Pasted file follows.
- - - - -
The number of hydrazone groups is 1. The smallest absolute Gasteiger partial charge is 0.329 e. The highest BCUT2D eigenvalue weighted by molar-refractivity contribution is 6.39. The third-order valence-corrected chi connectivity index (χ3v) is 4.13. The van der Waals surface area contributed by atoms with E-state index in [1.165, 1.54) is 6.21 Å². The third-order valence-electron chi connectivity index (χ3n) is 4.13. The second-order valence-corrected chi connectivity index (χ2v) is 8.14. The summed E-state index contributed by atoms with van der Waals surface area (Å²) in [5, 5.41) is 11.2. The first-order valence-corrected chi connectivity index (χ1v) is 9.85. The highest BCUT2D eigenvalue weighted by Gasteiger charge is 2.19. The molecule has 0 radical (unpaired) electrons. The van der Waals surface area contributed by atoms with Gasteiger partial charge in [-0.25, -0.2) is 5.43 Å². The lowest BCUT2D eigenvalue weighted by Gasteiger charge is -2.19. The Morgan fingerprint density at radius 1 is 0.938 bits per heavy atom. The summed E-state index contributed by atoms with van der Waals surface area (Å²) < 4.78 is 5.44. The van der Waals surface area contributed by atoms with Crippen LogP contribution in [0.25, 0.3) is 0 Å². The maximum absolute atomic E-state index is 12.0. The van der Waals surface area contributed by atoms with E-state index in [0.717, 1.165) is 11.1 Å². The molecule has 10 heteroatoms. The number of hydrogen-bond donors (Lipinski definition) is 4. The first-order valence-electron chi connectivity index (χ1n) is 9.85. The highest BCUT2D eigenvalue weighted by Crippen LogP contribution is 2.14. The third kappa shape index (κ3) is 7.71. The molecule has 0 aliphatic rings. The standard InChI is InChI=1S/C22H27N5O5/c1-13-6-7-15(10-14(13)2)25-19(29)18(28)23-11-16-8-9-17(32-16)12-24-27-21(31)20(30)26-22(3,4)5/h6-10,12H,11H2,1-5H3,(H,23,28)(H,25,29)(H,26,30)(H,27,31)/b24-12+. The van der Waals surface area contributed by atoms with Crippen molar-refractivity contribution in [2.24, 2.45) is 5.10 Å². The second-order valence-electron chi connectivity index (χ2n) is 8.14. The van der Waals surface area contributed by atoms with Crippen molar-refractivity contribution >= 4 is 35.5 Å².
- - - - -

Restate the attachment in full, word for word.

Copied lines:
The number of hydrazone groups is 1. The smallest absolute Gasteiger partial charge is 0.329 e. The highest BCUT2D eigenvalue weighted by molar-refractivity contribution is 6.39. The third-order valence-corrected chi connectivity index (χ3v) is 4.13. The van der Waals surface area contributed by atoms with E-state index in [1.165, 1.54) is 6.21 Å². The third-order valence-electron chi connectivity index (χ3n) is 4.13. The second-order valence-corrected chi connectivity index (χ2v) is 8.14. The summed E-state index contributed by atoms with van der Waals surface area (Å²) in [5, 5.41) is 11.2. The first-order valence-corrected chi connectivity index (χ1v) is 9.85. The highest BCUT2D eigenvalue weighted by Gasteiger charge is 2.19. The molecule has 0 radical (unpaired) electrons. The van der Waals surface area contributed by atoms with Gasteiger partial charge in [-0.25, -0.2) is 5.43 Å². The lowest BCUT2D eigenvalue weighted by Gasteiger charge is -2.19. The Morgan fingerprint density at radius 1 is 0.938 bits per heavy atom. The summed E-state index contributed by atoms with van der Waals surface area (Å²) < 4.78 is 5.44. The van der Waals surface area contributed by atoms with Crippen LogP contribution in [0.25, 0.3) is 0 Å². The maximum absolute atomic E-state index is 12.0. The van der Waals surface area contributed by atoms with E-state index in [0.717, 1.165) is 11.1 Å². The molecule has 10 heteroatoms. The number of hydrogen-bond donors (Lipinski definition) is 4. The first-order valence-electron chi connectivity index (χ1n) is 9.85. The highest BCUT2D eigenvalue weighted by Crippen LogP contribution is 2.14. The third kappa shape index (κ3) is 7.71. The molecule has 0 aliphatic rings. The standard InChI is InChI=1S/C22H27N5O5/c1-13-6-7-15(10-14(13)2)25-19(29)18(28)23-11-16-8-9-17(32-16)12-24-27-21(31)20(30)26-22(3,4)5/h6-10,12H,11H2,1-5H3,(H,23,28)(H,25,29)(H,26,30)(H,27,31)/b24-12+. The van der Waals surface area contributed by atoms with Crippen molar-refractivity contribution in [2.24, 2.45) is 5.10 Å². The second-order valence-electron chi connectivity index (χ2n) is 8.14. The van der Waals surface area contributed by atoms with Crippen molar-refractivity contribution >= 4 is 35.5 Å².